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What Bats Have To Do With Cut Down Trees At The Jeremiah Morrow Bridge Rest Areas

Tana Weingartner
Trees litter the picnic area at the northbound rest area on I-71 just south of the Jeremiah Morrow Bridge.

Someone cut down a bunch of trees a few months ago at the north and southbound rest areas along I-71 near the Jeremiah Morrow Bridge. The remains lay scattered where they fell. Why were they taken down and why are they still there?

The short answer is: bats.

Indiana bats to be specific. The endangered species emerges from hibernation in the spring and begins migrating toward its maternity grounds, stopping in trees along the way.

"You can't clear their trees when they're occupied," says Drew Carson, a bat biologist and natural resources project manager with a private environmental consulting firm.

Indiana bats are particularly sensitive. Carson says they were listed as endangered before the Endangered Species Act was enacted in 1973. "Biologists began to notice declines in the '60s," Carson says. "They have a pretty specific set of hibernation requirements. They cluster together in very large clusters, it used to be millions now we see tens of thousands together."

Carson says impacts to winter hibernation sites led to the bats' decline. Plus, like many other bat species, the Indiana bats are also dealing with white nose syndrome, a fungus found in cold hibernation sites that's killing off bats in staggering numbers.

Credit Adam Mann / U.S. Fish and Wildlife Service - Midwest
An Indiana bat on a tree.

So what do the bats have to do with the trees along the highway?

Well, if you're planning to take down a large swathe of trees, you need to do so before the bats start heading your way. The Ohio Department of Transportation (ODOT) is tearing down its existing rest areas near the Jeremiah Morrow Bridge and building new ones in their places. The new rest areas take up more space, so about 40 trees at each rest area were taken down.

ODOT and the U.S. Fish and Wildlife Service work together to go over the myriad impacts the department may have on various species. "Part of that programmatic agreement includes a lot of conservation measures," Carson says. "One of which is agreeing to clear trees for this size of a project during a certain time of year when the bats are presumed absent."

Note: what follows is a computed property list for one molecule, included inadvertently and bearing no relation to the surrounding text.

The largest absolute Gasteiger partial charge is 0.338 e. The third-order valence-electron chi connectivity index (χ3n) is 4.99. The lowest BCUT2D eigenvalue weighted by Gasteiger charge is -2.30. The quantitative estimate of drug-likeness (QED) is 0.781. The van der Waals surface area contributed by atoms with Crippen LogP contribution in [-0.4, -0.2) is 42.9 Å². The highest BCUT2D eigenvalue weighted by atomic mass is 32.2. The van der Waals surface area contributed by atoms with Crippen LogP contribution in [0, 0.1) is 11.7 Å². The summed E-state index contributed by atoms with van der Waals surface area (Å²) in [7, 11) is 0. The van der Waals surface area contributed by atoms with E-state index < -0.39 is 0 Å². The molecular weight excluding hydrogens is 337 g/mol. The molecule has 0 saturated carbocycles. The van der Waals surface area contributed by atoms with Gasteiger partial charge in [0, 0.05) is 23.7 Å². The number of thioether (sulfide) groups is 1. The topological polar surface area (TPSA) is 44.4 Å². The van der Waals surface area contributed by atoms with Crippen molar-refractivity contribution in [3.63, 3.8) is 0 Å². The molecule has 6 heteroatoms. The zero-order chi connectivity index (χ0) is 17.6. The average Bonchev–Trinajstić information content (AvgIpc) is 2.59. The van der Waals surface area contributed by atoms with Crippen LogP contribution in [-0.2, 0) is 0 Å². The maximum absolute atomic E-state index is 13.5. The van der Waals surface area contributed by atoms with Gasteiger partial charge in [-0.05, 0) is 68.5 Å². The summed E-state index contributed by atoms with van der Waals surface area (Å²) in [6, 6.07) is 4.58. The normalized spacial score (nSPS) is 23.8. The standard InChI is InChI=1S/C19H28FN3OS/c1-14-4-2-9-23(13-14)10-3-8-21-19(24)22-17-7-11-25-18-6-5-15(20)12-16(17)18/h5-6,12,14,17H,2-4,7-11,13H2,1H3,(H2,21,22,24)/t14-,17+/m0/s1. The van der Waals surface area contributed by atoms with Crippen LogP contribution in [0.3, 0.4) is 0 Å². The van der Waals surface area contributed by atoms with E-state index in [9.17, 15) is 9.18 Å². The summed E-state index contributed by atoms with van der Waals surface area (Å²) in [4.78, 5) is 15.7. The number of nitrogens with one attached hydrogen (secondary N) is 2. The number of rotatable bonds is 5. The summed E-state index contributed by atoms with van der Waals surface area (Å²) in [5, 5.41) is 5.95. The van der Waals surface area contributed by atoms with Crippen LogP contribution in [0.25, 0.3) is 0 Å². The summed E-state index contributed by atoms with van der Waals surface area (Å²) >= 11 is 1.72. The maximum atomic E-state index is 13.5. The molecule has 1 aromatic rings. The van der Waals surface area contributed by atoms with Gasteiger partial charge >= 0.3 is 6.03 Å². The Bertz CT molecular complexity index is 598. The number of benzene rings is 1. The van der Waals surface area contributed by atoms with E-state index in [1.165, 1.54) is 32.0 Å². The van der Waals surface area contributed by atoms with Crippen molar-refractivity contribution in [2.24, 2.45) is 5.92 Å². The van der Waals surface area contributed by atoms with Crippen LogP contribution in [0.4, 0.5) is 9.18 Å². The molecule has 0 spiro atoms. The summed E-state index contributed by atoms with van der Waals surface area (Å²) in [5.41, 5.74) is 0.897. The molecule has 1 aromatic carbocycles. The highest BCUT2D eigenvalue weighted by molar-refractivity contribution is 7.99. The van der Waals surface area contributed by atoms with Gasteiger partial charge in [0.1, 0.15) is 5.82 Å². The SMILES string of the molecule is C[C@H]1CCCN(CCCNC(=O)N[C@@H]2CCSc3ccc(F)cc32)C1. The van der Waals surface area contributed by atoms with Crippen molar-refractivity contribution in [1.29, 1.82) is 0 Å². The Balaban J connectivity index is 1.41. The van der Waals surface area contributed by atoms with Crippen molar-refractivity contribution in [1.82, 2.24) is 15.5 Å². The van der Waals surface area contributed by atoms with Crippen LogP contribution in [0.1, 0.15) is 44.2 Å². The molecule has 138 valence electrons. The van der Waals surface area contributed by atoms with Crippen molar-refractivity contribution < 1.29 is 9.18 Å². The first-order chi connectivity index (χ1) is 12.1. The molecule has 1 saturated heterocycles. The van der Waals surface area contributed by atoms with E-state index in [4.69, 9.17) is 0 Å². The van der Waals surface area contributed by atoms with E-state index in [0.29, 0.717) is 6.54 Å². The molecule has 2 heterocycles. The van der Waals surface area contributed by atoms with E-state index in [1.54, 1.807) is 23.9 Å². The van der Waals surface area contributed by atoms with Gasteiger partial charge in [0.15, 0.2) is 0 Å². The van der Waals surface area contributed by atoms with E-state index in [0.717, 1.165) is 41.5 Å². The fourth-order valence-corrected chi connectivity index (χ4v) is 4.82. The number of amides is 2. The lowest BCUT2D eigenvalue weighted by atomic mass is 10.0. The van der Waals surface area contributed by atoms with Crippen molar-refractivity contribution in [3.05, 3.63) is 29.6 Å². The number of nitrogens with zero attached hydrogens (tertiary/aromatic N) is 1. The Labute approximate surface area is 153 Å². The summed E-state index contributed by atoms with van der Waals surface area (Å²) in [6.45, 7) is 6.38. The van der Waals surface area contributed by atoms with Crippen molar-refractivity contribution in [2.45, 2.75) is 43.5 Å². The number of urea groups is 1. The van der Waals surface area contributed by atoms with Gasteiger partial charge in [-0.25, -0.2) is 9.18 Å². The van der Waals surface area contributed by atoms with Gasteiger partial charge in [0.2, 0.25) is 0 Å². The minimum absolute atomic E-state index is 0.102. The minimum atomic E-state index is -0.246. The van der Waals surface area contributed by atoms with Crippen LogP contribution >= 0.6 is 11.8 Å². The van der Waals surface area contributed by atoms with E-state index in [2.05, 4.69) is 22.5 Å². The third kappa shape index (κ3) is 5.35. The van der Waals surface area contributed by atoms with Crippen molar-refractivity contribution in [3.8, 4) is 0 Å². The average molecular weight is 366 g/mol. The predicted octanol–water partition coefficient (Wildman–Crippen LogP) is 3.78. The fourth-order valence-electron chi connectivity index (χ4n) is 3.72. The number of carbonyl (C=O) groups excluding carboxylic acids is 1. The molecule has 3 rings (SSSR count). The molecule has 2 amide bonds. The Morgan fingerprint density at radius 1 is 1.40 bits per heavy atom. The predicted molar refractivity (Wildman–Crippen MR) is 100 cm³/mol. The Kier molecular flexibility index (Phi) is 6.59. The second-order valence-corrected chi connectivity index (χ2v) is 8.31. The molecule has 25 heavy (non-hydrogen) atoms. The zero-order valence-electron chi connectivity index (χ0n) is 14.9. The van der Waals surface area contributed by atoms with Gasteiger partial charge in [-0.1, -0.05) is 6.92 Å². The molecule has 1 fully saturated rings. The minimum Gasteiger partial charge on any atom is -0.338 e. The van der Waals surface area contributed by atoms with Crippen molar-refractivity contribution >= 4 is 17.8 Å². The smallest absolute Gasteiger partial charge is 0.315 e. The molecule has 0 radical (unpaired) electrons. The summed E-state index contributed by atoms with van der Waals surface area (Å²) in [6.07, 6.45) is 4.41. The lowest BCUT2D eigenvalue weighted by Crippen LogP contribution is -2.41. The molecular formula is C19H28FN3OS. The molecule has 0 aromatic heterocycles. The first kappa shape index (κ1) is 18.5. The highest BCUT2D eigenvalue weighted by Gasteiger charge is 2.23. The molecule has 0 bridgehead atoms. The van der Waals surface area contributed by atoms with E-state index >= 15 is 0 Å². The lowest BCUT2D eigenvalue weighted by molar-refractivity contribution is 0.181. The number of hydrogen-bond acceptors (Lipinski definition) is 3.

Credit Tana Weingartner / WVXU
People have been calling ODOT asking why the trees were taken down, just to be left on the ground.

The rest areas close for reconstruction Tuesday, but the trees came down in early spring and have just been sitting there. ODOT spokesman Brian Cunningham says the agency has received a bunch of calls wondering what's going on. "Once the contract (for the rest area construction) is awarded, those will be under the jurisdiction of the contractor and they can do with them what they see fit."

Fun Facts About Bats

Carson says bats are adorable up close, but if you need more reasons for why bats are important, he offers these "fun facts:"

  • Bats do $23 billion worth of agricultural pest control each year. "So without bats we're looking at a huge increase in pesticide usage and food costs going through the roof, too."
  • Bats can eat their body weight in insects every night. "So if you don't like getting eaten by mosquitoes, bats are your best friends."
  • Bats are in an "ecological arms race" with moths. "Moths have developed these jamming signals that they can send out to bats echolocation, and bats have worked on hunting strategies to overcome that."
  • Bats are more closely related to humans than they are to rodents. "A lot of people consider them flying mice, they're actually more closely related to people than mice. That's why there's a lot of issues with disease transmission between the two of us, rabies and Ebola potentially."